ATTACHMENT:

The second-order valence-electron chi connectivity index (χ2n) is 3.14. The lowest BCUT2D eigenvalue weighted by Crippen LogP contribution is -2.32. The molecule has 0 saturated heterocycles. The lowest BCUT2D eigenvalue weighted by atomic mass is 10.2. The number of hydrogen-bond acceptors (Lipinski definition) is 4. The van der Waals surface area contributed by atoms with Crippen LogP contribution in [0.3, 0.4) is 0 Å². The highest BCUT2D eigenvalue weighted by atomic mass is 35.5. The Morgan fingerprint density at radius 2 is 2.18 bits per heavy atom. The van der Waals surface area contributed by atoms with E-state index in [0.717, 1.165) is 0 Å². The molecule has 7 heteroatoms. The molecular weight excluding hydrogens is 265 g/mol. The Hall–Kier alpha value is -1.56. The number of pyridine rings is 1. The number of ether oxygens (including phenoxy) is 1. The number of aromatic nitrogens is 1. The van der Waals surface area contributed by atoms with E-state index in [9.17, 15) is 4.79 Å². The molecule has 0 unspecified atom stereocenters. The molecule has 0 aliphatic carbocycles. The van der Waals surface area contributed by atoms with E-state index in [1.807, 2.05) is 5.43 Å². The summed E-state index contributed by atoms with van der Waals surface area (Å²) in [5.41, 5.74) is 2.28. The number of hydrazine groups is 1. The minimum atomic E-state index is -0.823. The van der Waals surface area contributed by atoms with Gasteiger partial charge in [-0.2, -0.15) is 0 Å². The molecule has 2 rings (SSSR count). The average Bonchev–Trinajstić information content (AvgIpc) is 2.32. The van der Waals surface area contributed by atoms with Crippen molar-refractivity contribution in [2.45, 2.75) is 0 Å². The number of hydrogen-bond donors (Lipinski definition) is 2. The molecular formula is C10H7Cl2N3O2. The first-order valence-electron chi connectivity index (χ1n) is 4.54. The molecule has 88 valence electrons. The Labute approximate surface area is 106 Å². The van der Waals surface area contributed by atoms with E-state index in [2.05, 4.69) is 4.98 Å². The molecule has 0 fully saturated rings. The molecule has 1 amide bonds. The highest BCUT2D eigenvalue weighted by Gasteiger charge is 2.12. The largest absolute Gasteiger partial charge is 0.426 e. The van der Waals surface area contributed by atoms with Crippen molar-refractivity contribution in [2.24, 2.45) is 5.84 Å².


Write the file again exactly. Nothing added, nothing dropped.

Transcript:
The second-order valence-electron chi connectivity index (χ2n) is 3.14. The lowest BCUT2D eigenvalue weighted by Crippen LogP contribution is -2.32. The molecule has 0 saturated heterocycles. The lowest BCUT2D eigenvalue weighted by atomic mass is 10.2. The number of hydrogen-bond acceptors (Lipinski definition) is 4. The van der Waals surface area contributed by atoms with Crippen LogP contribution in [0.3, 0.4) is 0 Å². The highest BCUT2D eigenvalue weighted by atomic mass is 35.5. The Morgan fingerprint density at radius 2 is 2.18 bits per heavy atom. The van der Waals surface area contributed by atoms with E-state index in [0.717, 1.165) is 0 Å². The molecule has 7 heteroatoms. The molecular weight excluding hydrogens is 265 g/mol. The Hall–Kier alpha value is -1.56. The number of pyridine rings is 1. The number of ether oxygens (including phenoxy) is 1. The number of aromatic nitrogens is 1. The van der Waals surface area contributed by atoms with E-state index in [9.17, 15) is 4.79 Å². The molecule has 0 unspecified atom stereocenters. The molecule has 0 aliphatic carbocycles. The van der Waals surface area contributed by atoms with E-state index in [1.807, 2.05) is 5.43 Å². The summed E-state index contributed by atoms with van der Waals surface area (Å²) in [5.41, 5.74) is 2.28. The number of hydrazine groups is 1. The minimum atomic E-state index is -0.823. The van der Waals surface area contributed by atoms with Gasteiger partial charge in [-0.2, -0.15) is 0 Å². The molecule has 2 rings (SSSR count). The average Bonchev–Trinajstić information content (AvgIpc) is 2.32. The van der Waals surface area contributed by atoms with Crippen molar-refractivity contribution in [2.45, 2.75) is 0 Å². The number of hydrogen-bond donors (Lipinski definition) is 2. The molecular formula is C10H7Cl2N3O2. The first-order valence-electron chi connectivity index (χ1n) is 4.54. The molecule has 88 valence electrons. The Labute approximate surface area is 106 Å². The van der Waals surface area contributed by atoms with E-state index in [2.05, 4.69) is 4.98 Å². The molecule has 0 fully saturated rings. The molecule has 1 amide bonds. The highest BCUT2D eigenvalue weighted by Gasteiger charge is 2.12. The largest absolute Gasteiger partial charge is 0.426 e. The van der Waals surface area contributed by atoms with Crippen molar-refractivity contribution in [2.24, 2.45) is 5.84 Å².